It was absolutely wonderful! The presenters (a local kindergarten teacher and the coordinator for our public school literacy coaches) shared tons of ideas that I can incorporate into our library programs. They also talked about the Common Core standards and how that has changed what is expected of children in Kindergarten so we know what to teach them to give them a really good starting point.
I came home from that workshop energized and excited to start incorporating what I had learned into our library programs. And that's not the only non-library training that's had me feeling this way recently.
In January, a representative from our local Childcare Resource and Referral office gave a 2-hour training for my staff and other local librarians on child development. My staff and I are comfortable with early literacy concepts, but our trainer was able to teach us a lot about physical and social/emotional development. We left that training with many activity ideas for developing fine and gross motor skills and the social skills children will need when they start school.
This spring, I also sent one of our librarians to a nearby I am Moving, I am Learning conference. This librarian has started offering preschool music and dance programs at our library and attending this conference gave her ideas to incorporate into her programs. They also discussed the research behind childhood obesity and reasons to include movement in all parts of a child's day. This gave my librarian helpful statistics and facts to share with parents during her program to encourage them to keep their kids moving.
As the mad rush of summer starts to come to an end, a librarian's thoughts may roam to professional development. The kids are going back to school and the fall and winter months might be a good time for public librarians to partake in some learning, as well.
There are many great library conferences, webinars, and workshops available for librarians in the library world (did you know that ALSC and YALSA members have access to free archived webinars???). But you're missing some great information if you're not training outside the librarian box! Here are some places to look for valuable non-librarian trainings:
- Does your community have a Success by 6 action team, United Way, or other group advocating for healthy early childhood development? Ask them about workshops for parents or childcare providers.
- Does your YMCA, parks & rec department, or community center offer parenting classes? Register or ask the presenters if you can sit in when they're discussing a topic relevant to your work.
- Seek out local or state early childhood associations. Find your local Childcare Resource & Referral region. Do they have trainers available or know of workshops in your area? The National Association for the Education of Young Children has a yearly conference that moves around the country and state AEYCs have conferences, too. Bonus tip: check out the NAEYC store for tons of professional resources you may want to purchase for yourself or your library.
- In Indiana, the Purdue Extension Offices in each county offer workshops on I am Moving, I am Learning, and other topics.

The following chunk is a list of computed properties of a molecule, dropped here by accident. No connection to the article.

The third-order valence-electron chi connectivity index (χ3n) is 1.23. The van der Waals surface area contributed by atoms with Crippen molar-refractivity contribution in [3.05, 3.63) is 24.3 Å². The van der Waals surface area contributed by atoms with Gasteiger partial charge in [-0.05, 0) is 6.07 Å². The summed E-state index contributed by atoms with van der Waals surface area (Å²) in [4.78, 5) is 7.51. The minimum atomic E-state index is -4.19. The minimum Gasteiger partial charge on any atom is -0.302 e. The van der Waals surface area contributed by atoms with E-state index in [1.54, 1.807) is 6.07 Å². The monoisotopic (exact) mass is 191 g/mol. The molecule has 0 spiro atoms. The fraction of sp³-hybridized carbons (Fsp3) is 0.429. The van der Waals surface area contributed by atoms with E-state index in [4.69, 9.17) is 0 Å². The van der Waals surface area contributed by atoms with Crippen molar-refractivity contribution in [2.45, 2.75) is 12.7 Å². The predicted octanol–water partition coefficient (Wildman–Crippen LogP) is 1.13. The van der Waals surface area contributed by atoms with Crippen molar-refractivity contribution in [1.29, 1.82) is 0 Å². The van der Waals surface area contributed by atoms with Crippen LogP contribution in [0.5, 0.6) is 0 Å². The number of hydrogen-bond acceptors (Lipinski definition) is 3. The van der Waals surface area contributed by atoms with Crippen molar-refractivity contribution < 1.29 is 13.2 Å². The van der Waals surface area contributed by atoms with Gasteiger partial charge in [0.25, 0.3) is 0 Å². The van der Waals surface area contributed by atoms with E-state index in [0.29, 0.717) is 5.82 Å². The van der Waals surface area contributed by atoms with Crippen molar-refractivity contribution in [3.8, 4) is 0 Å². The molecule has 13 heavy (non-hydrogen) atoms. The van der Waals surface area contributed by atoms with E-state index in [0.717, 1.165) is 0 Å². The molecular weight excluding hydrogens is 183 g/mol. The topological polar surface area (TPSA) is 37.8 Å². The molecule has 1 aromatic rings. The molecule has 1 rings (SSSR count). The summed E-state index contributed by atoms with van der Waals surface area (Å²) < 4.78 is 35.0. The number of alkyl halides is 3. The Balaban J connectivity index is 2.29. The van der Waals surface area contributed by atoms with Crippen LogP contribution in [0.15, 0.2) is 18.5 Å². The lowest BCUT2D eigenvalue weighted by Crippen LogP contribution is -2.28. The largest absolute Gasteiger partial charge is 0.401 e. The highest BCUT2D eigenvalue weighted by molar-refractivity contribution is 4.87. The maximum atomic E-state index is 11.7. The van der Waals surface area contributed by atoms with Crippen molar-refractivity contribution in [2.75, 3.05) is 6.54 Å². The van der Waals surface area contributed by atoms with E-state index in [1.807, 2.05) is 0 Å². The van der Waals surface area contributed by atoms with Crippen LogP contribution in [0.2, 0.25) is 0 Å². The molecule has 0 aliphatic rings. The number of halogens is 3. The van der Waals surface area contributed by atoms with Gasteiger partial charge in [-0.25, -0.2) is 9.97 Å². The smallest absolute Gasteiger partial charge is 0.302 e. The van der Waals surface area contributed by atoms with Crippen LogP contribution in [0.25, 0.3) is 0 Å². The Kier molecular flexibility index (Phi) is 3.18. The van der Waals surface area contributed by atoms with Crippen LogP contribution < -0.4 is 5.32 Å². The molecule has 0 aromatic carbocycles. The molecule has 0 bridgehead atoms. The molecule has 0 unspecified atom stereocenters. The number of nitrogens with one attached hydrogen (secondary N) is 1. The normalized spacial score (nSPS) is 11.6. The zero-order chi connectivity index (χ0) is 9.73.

- In Indiana, the Indiana Institute on Disability and Community offers training to professional staff on early childhood topics and disabilities. Other states may have a University Center on Disabilities that may provide workshops and training opportunities.
- Check to see if your local colleges and universities offer an option to audit a class on early childhood, elementary, or higher education.
- Attend a local or nearby homeschooling convention or meeting to find out what the trends are in homeschooling and how you might be able to support your local homeschoolers.
- Consider teacher conferences like the National Council of Teachers of English conference or the National Science Teachers Association conference (STEM programming, anyone?!).
If you're not sure what resources are available to you locally, ask your local Head Start or preschool teachers. Ask teachers at your public and private schools. They may be having workshops or trainers on inservice days or over the summer and they might allow local librarians to sit in (especially if you explain that you're trying to get a better idea of how the library can serve teachers and students!).
Not every workshop or conference is going to be relevant to the work you're doing. Think about what you hope to learn, what programs you're developing, and where you want this information to take you. Then choose what's going to be a good use of your (or your library's) funds. Keep in mind that many national conferences are held at various places all over the country and it might be worth waiting until the conference is nearby and you won't have to shell out for a hotel room and plane tickets.
I have never had anyone protest at having a librarian attending one of their workshops. On the contrary, people are happy to see their local librarians getting involved with some different kinds of professional development. We're all in this together for the good of our children and our community!
What other suggestions do you have for professional development outside the librarian box? Anyone have good resources to share for finding workshops or conferences? Please add your two cents in the comments!